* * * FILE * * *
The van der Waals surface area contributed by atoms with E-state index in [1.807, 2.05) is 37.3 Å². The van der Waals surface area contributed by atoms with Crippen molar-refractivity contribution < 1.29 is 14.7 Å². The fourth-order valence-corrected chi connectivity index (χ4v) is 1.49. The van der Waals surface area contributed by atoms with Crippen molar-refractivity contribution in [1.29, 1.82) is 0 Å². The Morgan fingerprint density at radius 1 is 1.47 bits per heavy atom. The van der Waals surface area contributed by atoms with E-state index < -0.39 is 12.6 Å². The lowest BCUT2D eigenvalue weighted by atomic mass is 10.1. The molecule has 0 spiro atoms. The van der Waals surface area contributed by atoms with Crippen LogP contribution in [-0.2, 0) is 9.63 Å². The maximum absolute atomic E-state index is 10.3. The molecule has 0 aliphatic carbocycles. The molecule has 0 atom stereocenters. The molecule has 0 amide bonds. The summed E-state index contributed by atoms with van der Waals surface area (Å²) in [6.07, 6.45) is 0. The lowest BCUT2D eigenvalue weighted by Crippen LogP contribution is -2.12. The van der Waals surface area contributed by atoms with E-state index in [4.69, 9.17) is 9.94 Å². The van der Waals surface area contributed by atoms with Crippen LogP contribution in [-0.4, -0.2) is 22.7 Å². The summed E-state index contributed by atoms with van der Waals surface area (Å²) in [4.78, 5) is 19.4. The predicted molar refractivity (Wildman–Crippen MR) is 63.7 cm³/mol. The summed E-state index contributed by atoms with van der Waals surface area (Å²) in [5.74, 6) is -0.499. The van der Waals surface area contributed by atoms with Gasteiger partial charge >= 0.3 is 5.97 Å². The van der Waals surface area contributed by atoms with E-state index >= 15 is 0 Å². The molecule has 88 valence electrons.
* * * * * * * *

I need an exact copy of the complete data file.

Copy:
The van der Waals surface area contributed by atoms with E-state index in [1.807, 2.05) is 37.3 Å². The van der Waals surface area contributed by atoms with Crippen molar-refractivity contribution < 1.29 is 14.7 Å². The fourth-order valence-corrected chi connectivity index (χ4v) is 1.49. The van der Waals surface area contributed by atoms with Crippen molar-refractivity contribution in [1.29, 1.82) is 0 Å². The Morgan fingerprint density at radius 1 is 1.47 bits per heavy atom. The van der Waals surface area contributed by atoms with E-state index < -0.39 is 12.6 Å². The lowest BCUT2D eigenvalue weighted by atomic mass is 10.1. The molecule has 0 spiro atoms. The van der Waals surface area contributed by atoms with Crippen LogP contribution in [-0.2, 0) is 9.63 Å². The maximum absolute atomic E-state index is 10.3. The molecule has 0 aliphatic carbocycles. The molecule has 0 atom stereocenters. The molecule has 0 amide bonds. The summed E-state index contributed by atoms with van der Waals surface area (Å²) in [6.07, 6.45) is 0. The lowest BCUT2D eigenvalue weighted by Crippen LogP contribution is -2.12. The van der Waals surface area contributed by atoms with E-state index in [4.69, 9.17) is 9.94 Å². The van der Waals surface area contributed by atoms with Crippen LogP contribution in [-0.4, -0.2) is 22.7 Å². The summed E-state index contributed by atoms with van der Waals surface area (Å²) in [4.78, 5) is 19.4. The predicted molar refractivity (Wildman–Crippen MR) is 63.7 cm³/mol. The summed E-state index contributed by atoms with van der Waals surface area (Å²) in [5.74, 6) is -0.499. The van der Waals surface area contributed by atoms with Gasteiger partial charge >= 0.3 is 5.97 Å². The van der Waals surface area contributed by atoms with E-state index >= 15 is 0 Å². The molecule has 88 valence electrons.